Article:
3 Tips For Allowing Your Teenage Driver Behind The Wheel On A Family Road Trip
While taking a road trip with your family can be stressful at times in and of itself, you might be feeling even more stress or anxiety if you have a teenage driver who’d like to get behind the wheel during your trip. Although it’s important for your teen to get some real experience driving if you want him or her to ever be comfortable driving on their own, you might be hesitant to allow your teen to drive in this particular situation. So to help ease your mind and give your teen the exposure that he or she so desperately needs, here are three tips for allowing your teenage driver behind the wheel on a family road trip.
Make Sure They Know The Laws
Before you set off your on road trip, you should encourage your teen to research driving laws for every state or country that you’ll be passing through. According to Lorrie Walker, a contributor to SafeKids.org, this includes knowing exactly what the seat belt laws are and requiring them of each passenger in the car, understanding how yield laws and roundabouts work, and laws about driving in the left lane while on highways or freeways. By having your teen learn all this before they get on the road, you’ll convey the seriousness of driving during the road trip and help him or her learn the proper way to drive in various areas.
Limit All Distractions
To help your teen be a safe driver during your road trip, you should do everything in your power to keep all distractions away from your teen while he or she is behind the wheel. To do this, DMV.org recommends that you as the parent take care of all navigation, music control, and the noise level going on in the car. If your other children or passengers are too distracting to your teen driver, you should switch to the driver’s seat instead so that everyone in the car can be as safe as possible.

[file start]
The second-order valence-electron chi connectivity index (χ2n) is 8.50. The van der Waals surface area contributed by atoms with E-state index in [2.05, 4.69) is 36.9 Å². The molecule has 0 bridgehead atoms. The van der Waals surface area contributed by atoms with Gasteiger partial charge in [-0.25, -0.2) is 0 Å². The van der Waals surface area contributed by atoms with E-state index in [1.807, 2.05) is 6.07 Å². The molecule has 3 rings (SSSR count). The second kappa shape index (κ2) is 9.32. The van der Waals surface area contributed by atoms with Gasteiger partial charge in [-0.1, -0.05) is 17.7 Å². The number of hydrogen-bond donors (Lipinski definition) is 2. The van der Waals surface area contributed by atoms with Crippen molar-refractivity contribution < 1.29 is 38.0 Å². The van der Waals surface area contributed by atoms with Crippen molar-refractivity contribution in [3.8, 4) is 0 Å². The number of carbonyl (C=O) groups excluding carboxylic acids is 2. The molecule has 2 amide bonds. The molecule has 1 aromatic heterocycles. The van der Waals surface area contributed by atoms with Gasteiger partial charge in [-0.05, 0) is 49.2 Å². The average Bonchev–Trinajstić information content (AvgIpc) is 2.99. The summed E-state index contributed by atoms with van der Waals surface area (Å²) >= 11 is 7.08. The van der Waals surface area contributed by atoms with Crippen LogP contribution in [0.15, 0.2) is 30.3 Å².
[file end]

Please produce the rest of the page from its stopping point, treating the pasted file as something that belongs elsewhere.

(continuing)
Keep Their Time Behind The Wheel Short
With your teen having such little driving experience up to this point, USAA.com advises that you try to keep your teen’s time behind the wheel short. Consider not having him or her drive for more than an hour or two at a time before taking a break. By doing this, you’ll help minimize your teens nerves or anxiety about driving. You’ll also be able to keep his or her fatigue to a minimum.
If you have a teen who wants a turn driving on your family road trip, consider using the tips mentioned above to help you and your teen feel safe about allowing this to take place.